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crater, circular, bowl-shaped depression on the earth's surface. (For a discussion of lunar craters, see moon.) Simple craters are bowl-shaped with a raised outer rim. Complex craters have a raised central peak surrounded by a trough and a fractured rim.

Many of the largest craters are formed by the impact of meteorites. Impacting at speeds in excess of 10 mi/sec (16 km/sec), a meteorite creates pressures on the order of millions of atmospheres, producing shock waves that blast out a circular hole and often destroy the meteorite. Meteor, or Barringer, Crater, near Winslow, Arizona, c.3-4 mi (11-5 km) in diameter and 600 ft (180 m) deep, is probably the best-known crater of this type. Of the 190 impact locations identified on earth, the largest craters by diameter (80 mi/130 km or greater) are at Vredefort, South Africa; and Chicxulub (off the coast of the Yucatán peninsula), Mexico. Others include Acraman Crater, South Australia; Brent Crater, Ontario; the Chesapeake Bay impact crater, Virginia; Chubb Crater, Quebec; Lake Bosumtwi, Ghana; and Manicouagan, Quebec; and Popigai Crater, Siberia. Two sizable impact events occurred in the 20th cent., both in Siberia. In 1908 in the Tunguska Basin near Lake Baykal one occurred that caused vast destruction of timber from its blast, and the other in 1947 at Sikhote-Alin also caused great damage. Craters that have been obliterated by erosion over thousands of years, leaving only a circular scar on the earth's surface, are called astroblemes. The fractured rock of buried impact craters (e.g., Chicxulub) may become a trap for oil and natural gas.

Craters are also commonly formed at the surface opening, or vent, of erupting volcanoes, particularly of the type called cinder cones, where the lava is extruded rather explosively. Virtually all volcanoes display a crater, called a sink, around the vent; this is believed to be a collapse feature caused by molten lava subsiding as an eruption phase diminishes. Volcanic craters formed in these ways are relatively small, usually less than 1 mi (1.6 km) in diameter, and represent only a small fraction of the cone's diameter at the base. A caldera is a much larger crater, typically ranging from 3 to 18 mi (5–30 km) in diameter, and represents a considerable fraction of the volcano's basal diameter. In a few instances, however, tremendous volcanic eruptions have left calderas 50 mi (80 km) or so, such as that that forms much of Yellowstone National Park or the basin of Lake Toba, Sumatra, Indonesia. Most calderas are formed by the collapse of the central part of a cone during great eruptions; the pressure that a caldera collapse produces on a magma chamber helps drive such eruptions. A few small calderas have been formed by explosive eruptions in which the top of a volcano was blown out. Some volcanic craters are created by a combination of these events. Formed thousands of years ago, the caldera that contains Crater Lake, Oreg., is 6 mi (9.7 km) in diameter. In recent times, caldera-producing eruptions occurred at Krakatoa, Indonesia, in 1883 and Katmai, Alaska, in 1912.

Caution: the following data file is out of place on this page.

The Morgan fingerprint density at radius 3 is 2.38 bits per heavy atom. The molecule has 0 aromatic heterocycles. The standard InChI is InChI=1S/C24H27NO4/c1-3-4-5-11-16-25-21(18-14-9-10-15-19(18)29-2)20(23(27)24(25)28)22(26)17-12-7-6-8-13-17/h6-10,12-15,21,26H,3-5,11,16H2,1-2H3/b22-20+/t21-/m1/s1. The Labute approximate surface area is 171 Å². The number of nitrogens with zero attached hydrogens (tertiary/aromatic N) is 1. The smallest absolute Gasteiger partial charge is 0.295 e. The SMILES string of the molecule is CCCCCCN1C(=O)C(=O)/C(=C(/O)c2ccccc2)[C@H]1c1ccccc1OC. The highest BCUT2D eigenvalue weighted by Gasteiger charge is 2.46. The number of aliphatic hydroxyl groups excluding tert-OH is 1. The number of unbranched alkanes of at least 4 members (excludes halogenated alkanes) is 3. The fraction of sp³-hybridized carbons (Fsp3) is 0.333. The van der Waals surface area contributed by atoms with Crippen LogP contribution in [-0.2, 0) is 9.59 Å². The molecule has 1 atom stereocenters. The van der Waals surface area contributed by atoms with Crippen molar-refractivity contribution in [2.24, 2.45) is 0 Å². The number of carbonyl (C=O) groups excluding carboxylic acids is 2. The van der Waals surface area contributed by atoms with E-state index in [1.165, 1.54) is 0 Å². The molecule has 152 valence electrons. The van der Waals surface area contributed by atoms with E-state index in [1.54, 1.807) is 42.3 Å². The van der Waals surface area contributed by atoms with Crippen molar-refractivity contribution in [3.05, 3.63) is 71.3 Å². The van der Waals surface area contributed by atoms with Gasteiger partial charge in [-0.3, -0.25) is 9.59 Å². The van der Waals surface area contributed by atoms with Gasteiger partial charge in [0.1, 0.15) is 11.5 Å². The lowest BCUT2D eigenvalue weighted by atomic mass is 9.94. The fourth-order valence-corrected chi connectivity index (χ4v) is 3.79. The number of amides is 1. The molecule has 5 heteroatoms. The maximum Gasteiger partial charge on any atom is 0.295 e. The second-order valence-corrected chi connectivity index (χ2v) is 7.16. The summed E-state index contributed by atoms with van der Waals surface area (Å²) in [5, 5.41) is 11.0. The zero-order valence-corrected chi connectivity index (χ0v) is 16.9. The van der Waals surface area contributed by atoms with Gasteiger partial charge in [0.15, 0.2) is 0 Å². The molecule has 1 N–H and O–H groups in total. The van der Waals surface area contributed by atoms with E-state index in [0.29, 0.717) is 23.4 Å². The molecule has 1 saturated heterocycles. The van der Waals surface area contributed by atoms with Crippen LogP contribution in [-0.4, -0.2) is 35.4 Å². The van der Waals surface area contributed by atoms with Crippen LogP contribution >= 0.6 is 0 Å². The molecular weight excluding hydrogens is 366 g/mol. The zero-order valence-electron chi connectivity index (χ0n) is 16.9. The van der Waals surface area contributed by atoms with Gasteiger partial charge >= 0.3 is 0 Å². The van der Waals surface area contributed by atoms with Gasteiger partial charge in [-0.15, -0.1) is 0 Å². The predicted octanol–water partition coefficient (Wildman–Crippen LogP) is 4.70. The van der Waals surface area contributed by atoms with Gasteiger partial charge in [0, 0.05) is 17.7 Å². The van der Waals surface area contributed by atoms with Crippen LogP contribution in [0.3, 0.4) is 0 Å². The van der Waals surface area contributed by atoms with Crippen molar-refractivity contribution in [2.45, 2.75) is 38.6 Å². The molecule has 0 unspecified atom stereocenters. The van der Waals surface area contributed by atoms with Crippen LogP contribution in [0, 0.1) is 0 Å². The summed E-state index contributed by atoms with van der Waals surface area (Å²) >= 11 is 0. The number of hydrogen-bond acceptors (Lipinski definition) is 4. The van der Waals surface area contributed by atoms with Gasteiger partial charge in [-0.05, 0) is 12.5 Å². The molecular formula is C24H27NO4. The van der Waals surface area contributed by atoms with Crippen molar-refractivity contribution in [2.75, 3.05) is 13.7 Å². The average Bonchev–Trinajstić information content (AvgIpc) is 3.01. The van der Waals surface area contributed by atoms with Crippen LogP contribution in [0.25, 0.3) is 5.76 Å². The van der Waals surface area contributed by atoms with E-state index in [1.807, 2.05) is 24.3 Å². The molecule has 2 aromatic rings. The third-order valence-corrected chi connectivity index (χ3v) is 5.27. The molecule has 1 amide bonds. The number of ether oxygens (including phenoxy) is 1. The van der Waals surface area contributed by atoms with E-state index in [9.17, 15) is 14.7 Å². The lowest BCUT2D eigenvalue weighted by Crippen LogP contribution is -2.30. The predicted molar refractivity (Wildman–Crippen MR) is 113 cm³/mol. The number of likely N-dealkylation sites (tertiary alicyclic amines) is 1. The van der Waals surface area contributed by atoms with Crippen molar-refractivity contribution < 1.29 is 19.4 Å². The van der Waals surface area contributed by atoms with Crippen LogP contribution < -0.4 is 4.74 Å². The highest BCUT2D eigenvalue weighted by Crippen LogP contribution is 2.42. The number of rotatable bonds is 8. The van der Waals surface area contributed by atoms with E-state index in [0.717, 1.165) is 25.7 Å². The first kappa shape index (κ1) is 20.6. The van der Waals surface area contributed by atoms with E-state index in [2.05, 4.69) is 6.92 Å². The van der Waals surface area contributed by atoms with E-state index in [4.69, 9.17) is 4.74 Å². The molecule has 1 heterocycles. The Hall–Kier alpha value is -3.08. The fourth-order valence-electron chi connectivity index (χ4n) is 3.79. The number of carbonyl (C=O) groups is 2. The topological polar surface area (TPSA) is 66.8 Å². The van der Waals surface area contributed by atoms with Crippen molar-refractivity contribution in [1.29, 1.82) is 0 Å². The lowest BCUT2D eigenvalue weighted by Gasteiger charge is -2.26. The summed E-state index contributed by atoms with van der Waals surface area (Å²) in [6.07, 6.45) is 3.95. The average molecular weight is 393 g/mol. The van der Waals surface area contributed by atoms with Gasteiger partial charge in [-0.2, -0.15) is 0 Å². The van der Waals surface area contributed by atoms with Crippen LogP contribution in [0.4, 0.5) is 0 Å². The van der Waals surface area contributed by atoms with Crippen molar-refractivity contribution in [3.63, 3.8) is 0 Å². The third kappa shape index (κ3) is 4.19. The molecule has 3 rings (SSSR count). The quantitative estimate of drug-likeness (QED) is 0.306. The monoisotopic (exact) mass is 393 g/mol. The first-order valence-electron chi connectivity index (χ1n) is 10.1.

See also tektite.


See P. Hodge, Meteorite Craters and Impact Structures of the Earth (1994).

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A large collapse depression at a volcano summit that is typically circular to slightly elongate in shape, with dimensions many times greater than any included vent. It ranges from a few miles to 37 miles (60 kilometers) in diameter. It may resemble a volcanic crater in form, but differs in that it is a collapse rather than a constructional feature.
McGraw-Hill Dictionary of Scientific & Technical Terms, 6E, Copyright © 2003 by The McGraw-Hill Companies, Inc.


(The SCO Group, Inc., Lindon, UT, A vendor of Unix operating systems for the x86 platform. After SCO declared bankruptcy in 2007, UnXis was formed in 2011 to acquire all its assets and intellectual property.

The SCO Group was the combination of two companies: Utah-based Caldera, Inc. and Santa Cruz-based The Santa Cruz Operation.

Caldera was a software company founded in 1994 by Ransom Love and Bryan Sparks. Its primary products were the OpenLinux and DR-DOS operating systems (see DR-DOS). In 2001, Caldera acquired the products and people from The Santa Cruz Operation, widely known as SCO, and a year later changed the company name to The SCO Group.

The Santa Cruz Operation was founded in 1979 as a custom programming house. In 1984, it introduced SCO XENIX, its first operating system, which ran on the Apple Lisa, PC XT and the DEC Pro 350. It later developed only for the Intel platform, and more than two million licenses of its Unix client and server products were sold. In 1995, SCO purchased UnixWare and all the AT&T source code for Unix System V from Novell. It merged UnixWare and its OpenServer product into a single operating system, which was released in 1998 as SCO UnixWare 7. SCO had also offered Linux, but abandoned the line in the spring of 2003. See UnixWare and OpenServer.
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